Being organic, social species gifts us reason, consciousness, the innate ability to learn languages, signs and symbols. But certain things are congenital to this gift also: That is a propensity for illness and ailment. I refrain, personally, from using the word “mental-illness” because it only seems to apply, as any psychiatrist will admit, to those who cannot continue ‘functioning properly or to their full potential’. For instance, a neurotic patient is not considered “ill” until neurosis hinders certain facets of their life: Agoraphobia is not an illness if you are constantly around large numbers of people. So the all-encompassing “mental-health” is felicitous. For the suffering of those who can hide should be acknowledged.
Our societies are rife with rising uncertainty. People fear how the other views them, amplified by the unremitting projection of life in a public arena. Models perform around us all the time; successful people flaunt their heights and promise those that “working hard” will foist them above the rest. However, reality is not that symbol and far more chaotic. And, so, unreached goals, shattered dreams or a particular version of it, triggers anxiety in many; the chaos, instability, within the web that is reality, turns an uncertain, anxious mind into an erratic box of loops. To stabilise reality, we find one loop to project the whole onto: Only if “so and so was so, life would improve for me”. Psychoanalysis christened this phenomenon “the object of desire” or “the object cause of desire”. And thus, neurosis is born. However, the anxiety a-prior is sufficed to inoculate ideas that hinder better mental-health, and so the person reaches to tether him/herself to psychiatrists, counsellors and psychologists etc.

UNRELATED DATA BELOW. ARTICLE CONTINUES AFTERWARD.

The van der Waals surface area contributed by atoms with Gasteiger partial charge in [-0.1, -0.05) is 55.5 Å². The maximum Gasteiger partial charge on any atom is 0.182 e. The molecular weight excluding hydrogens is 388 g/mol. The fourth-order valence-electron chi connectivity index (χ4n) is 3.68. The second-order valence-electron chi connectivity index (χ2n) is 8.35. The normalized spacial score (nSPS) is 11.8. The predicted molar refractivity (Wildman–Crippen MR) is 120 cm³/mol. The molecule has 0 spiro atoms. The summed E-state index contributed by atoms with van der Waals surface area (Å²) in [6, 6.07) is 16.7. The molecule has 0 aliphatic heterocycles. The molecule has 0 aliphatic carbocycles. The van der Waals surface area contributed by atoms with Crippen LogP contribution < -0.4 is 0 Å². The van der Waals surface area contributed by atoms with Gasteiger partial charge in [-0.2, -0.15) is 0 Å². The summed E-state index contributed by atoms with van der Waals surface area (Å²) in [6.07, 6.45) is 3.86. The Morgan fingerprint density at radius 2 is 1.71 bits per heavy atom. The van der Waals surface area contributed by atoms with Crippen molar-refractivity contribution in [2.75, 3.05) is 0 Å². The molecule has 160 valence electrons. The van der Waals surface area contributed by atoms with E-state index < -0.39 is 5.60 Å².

Mental ailments can lurk in the lives across the strata of society: we saw many famous people – Truman Capote, Ernest Hemmingway, Sylvia Plath, Robin Williams – reach the point of suicide or alcoholism, ending their magical lives, at least it was told to us. It is certainly true, and always the case, that each individual mental instability should be examined within the context of the particular social group, partially shackled to state of things beyond their immediate circle. However, poverty brings forth a deeper propensity for mental-health issues, particularly depression and anxiety.
The mental health foundation published a study in 2016 outlining the strong links between poverty and mental health: “Poverty increases the risk of mental health problems and can be both a causal factor and a consequence of mental ill health.” The study then goes onto unravel the process of certain links and its future ramifications, even after the person(s) have been lifted themselves out of poverty in later life.
Childhood experiences and certain learned anxieties can persist, often sub-consciously, manifests in ways seemingly different to the original source of problem: For instance, the anxiety and low self-esteem a poor child feels in a supermarket can later in life manifest as a neurotic urge to save money, going to extremes that occupies the majority of one’s time.
Mental health is not stabilised with a mere “cheer-up” or “kind words” aimed to lift the esteem of the suffer. It is a serious and important facet of human-life that radiates in our current epoch more than ever. We need a better – more open attitude to discourse about mental health, as organic beings who can communicate through language, signs and symbols.